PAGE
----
Monday, March 1, marked the second annual Black Mental Health day in Toronto. This important day raises awareness about the impacts of anti-Black racism on mental health in our city. However, as TAIBU Community Health Centre notes, “After generations of anti-Black racism, it’s still a year-round problem for Black Torontonians. An annual day to confront its effects on mental health in Black communities is only a first step.”
The stress associated with experiencing anti-Black racism can lead to mental health issues, including depression and anxiety. Additionally, for Black communities in Toronto, mental illnesses are often overlooked, misdiagnosed, and under-treated.
Mental health and food insecurity are closely linked. One in three people hospitalized for mental health related conditions are food insecure. As a result of the impacts of anti-Black racism and systemic discrimination, Black households in Canada are 3.56 times more likely to be food-insecure than White households in Canada, according to a study by FoodShare and PROOF.
During COVID-19, the connection between race, mental health, and food insecurity has been even more pronounced. A recent Statistics Canada report found that individuals in households that experience severe food insecurity were more than seven times more likely to report moderate or severe anxiety during the pandemic, compared to food secure households.
Black and racialized Torontonians have COVID-19 infection rates seven times higher than white residents due to social and economic disadvantages. In terms pandemic job loss, Black and Indigenous people had the highest unemployment rates at 13%, compared to 7.4% of White Canadians between August and December 2020.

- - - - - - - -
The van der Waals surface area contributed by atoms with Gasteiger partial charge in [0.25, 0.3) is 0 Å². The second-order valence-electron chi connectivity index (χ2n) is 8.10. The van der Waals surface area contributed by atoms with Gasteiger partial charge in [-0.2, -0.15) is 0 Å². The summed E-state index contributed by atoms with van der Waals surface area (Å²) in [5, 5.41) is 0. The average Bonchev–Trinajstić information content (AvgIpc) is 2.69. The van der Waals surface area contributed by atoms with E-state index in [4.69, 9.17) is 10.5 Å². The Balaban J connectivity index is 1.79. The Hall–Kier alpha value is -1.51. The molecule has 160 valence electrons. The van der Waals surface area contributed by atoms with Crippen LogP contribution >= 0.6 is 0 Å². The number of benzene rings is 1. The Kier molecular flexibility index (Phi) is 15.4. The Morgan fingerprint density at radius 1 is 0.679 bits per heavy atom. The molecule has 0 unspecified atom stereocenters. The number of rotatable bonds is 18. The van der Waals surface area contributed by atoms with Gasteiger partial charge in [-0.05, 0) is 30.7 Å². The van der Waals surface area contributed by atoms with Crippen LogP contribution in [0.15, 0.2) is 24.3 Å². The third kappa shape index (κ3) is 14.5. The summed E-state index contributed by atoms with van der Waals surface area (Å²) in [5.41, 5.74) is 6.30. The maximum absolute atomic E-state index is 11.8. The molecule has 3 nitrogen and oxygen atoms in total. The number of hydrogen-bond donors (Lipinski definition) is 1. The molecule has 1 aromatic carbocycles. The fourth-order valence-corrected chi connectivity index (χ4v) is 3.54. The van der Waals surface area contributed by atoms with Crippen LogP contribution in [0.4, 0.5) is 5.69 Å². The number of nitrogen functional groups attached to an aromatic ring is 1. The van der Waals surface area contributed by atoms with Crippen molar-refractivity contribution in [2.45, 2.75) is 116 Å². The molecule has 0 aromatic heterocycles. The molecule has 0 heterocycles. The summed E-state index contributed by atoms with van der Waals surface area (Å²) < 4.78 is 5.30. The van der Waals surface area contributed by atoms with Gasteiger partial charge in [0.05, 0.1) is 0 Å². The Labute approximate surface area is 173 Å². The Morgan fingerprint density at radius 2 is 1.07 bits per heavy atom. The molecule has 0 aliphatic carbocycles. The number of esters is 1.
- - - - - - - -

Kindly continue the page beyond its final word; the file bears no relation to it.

The deep inequities experienced by Black communities in Canada existed long before COVID-19, but the pandemic has exacerbated and deepened these disparities. To better understand how anti-Black racism impacts mental health and food insecurity and what actions and transformations are needed to dismantle this oppression, we encourage you to check out the following resources:
- Black Mental Health Day information, social media tools, and events by TAIBU Community Health Centre
- Black mental health resources by TAIBU Community Health Centre
- Anti-Black racism definition, history, and necessary actions by Black Health Alliance
- City of Toronto’s Action Plan to Combat Anti-Black Racism
- The Blind Stigma Podcast hosted by Stacy-Ann Buchanan and Dr. Natasha Williams